A Mediterranean diet pattern may reduce stroke incidence as well as glucose and cholesterol levels in individuals carrying a gene that is associated with development of diabetes, according to a new study published in Diabetes Care.
Researchers from the Jean Mayer USDA Human Nutrition Research Center on Aging at Tufts University and the Biomedical Research Networking Centers in Spain set out to investigate whether the Mediterranean diet could interact with a gene known as Transcription Factor 7‑Like 2 (TCF7L2), which has been associated with increased diabetes risk and possibly cardiovascular disease.
The scientists gathered information from over 7,000 men and women who were participants in the PREDIMED study, a large randomized clinical trial of dietary intervention in persons at high risk of cardiovascular disease, to evaluate whether the Mediterranean diet prevents cardiovascular diseases compared to a low-fat diet.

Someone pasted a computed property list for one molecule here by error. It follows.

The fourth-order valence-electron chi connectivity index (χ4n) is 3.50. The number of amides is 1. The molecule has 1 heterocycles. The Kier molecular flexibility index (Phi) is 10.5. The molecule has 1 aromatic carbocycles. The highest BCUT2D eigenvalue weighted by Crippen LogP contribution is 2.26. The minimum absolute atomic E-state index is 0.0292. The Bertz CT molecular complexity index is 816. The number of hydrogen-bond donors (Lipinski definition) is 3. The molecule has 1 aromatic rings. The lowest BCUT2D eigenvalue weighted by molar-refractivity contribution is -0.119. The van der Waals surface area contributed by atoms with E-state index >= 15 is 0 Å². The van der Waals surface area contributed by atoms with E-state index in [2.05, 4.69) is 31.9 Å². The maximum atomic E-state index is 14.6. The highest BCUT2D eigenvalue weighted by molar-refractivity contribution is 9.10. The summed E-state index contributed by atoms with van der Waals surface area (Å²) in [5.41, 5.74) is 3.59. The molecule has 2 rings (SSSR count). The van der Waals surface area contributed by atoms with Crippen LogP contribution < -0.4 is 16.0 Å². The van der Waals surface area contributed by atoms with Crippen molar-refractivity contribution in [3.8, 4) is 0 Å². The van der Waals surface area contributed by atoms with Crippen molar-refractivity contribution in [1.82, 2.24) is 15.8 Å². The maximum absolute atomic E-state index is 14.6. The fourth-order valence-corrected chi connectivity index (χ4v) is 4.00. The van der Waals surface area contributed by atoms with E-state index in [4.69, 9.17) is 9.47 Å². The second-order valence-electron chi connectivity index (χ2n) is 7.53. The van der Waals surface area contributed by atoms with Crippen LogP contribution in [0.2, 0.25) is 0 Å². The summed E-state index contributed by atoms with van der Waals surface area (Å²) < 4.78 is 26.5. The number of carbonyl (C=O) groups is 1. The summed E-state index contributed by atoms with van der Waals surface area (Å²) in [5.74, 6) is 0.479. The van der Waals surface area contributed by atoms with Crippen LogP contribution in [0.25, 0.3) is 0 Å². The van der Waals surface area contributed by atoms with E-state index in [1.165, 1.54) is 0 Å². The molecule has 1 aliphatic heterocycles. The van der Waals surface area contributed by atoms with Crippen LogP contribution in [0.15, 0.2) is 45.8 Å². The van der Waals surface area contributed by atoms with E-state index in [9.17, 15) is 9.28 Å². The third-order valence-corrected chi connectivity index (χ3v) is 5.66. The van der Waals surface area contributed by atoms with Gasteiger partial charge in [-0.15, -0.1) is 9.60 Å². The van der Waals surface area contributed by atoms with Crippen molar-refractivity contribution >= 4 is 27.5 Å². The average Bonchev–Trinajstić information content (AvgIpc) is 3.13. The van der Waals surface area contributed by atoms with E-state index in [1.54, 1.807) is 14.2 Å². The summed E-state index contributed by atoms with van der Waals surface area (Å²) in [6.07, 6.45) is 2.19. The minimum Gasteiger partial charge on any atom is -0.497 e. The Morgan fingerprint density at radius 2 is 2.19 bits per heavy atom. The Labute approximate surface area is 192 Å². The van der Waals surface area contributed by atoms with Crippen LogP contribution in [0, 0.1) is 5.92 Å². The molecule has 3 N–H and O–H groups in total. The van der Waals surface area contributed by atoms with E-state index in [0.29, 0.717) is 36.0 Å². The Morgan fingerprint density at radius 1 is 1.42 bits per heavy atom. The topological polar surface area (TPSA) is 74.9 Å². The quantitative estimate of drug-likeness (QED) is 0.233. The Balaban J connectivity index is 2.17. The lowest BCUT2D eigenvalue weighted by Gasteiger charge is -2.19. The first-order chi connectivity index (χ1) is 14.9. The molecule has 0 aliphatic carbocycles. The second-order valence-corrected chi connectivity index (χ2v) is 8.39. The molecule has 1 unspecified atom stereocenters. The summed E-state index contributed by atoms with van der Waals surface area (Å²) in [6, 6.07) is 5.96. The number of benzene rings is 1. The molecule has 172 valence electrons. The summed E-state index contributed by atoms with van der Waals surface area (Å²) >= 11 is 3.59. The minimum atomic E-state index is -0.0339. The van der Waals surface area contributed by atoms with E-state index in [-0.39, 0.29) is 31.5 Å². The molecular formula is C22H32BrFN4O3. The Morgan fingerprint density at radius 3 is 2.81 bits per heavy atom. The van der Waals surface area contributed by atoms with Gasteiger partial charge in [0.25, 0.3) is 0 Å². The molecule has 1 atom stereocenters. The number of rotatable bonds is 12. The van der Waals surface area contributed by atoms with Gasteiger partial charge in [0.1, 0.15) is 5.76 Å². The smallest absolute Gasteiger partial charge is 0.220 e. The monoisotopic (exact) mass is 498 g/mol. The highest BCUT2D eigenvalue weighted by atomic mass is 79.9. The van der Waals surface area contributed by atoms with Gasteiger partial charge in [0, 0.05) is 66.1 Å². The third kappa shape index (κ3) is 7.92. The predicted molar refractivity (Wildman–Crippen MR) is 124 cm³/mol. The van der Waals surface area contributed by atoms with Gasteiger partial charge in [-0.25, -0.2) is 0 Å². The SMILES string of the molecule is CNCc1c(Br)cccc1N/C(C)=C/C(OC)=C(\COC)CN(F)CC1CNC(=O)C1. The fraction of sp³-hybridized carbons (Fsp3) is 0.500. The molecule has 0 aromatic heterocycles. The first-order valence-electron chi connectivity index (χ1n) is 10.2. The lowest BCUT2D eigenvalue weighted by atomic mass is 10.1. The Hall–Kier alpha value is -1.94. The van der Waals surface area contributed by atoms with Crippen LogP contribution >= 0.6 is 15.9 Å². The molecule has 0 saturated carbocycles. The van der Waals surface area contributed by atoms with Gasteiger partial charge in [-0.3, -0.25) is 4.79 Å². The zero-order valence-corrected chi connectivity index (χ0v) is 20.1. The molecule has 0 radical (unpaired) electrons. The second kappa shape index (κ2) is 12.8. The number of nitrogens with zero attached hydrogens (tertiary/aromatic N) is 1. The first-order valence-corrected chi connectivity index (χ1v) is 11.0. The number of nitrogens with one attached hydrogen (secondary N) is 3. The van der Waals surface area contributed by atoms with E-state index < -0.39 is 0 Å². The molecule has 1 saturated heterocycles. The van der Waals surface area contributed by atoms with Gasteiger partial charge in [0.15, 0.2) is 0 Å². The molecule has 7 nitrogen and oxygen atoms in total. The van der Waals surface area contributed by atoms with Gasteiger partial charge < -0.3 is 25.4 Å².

After analyzing data on the diet and cardiovascular events, the researchers found that individuals who carried two copies of the gene and adhered to the Mediterranean diet had a reduction of stroke incidence, lower blood glucose levels and lower cholesterol levels. The participants with a low adherence to the diet were almost three times as likely to have a stroke compared to people with one or no copies of the gene variant according to the researchers.
José M. Ordovás
“Our study is the first to identify a gene-diet interaction affecting stroke in a nutrition intervention trial carried out over a number of years in thousands of men and women,” said senior author José M. Ordovás, director of the Nutrition and Genomics Laboratory at the USDA HNRCA at Tufts University and a pioneer in the field of nutrigenomics. “The food they ate appeared to eliminate any increased stroke susceptibility, putting them on an even playing field with people with one or no copies of the variant.” Ordovas said.
The authors noted that these findings could lead the way in beginning to develop genetic tests to identify people who may reduce their risk for chronic disease, by making meaningful changes to the way they eat.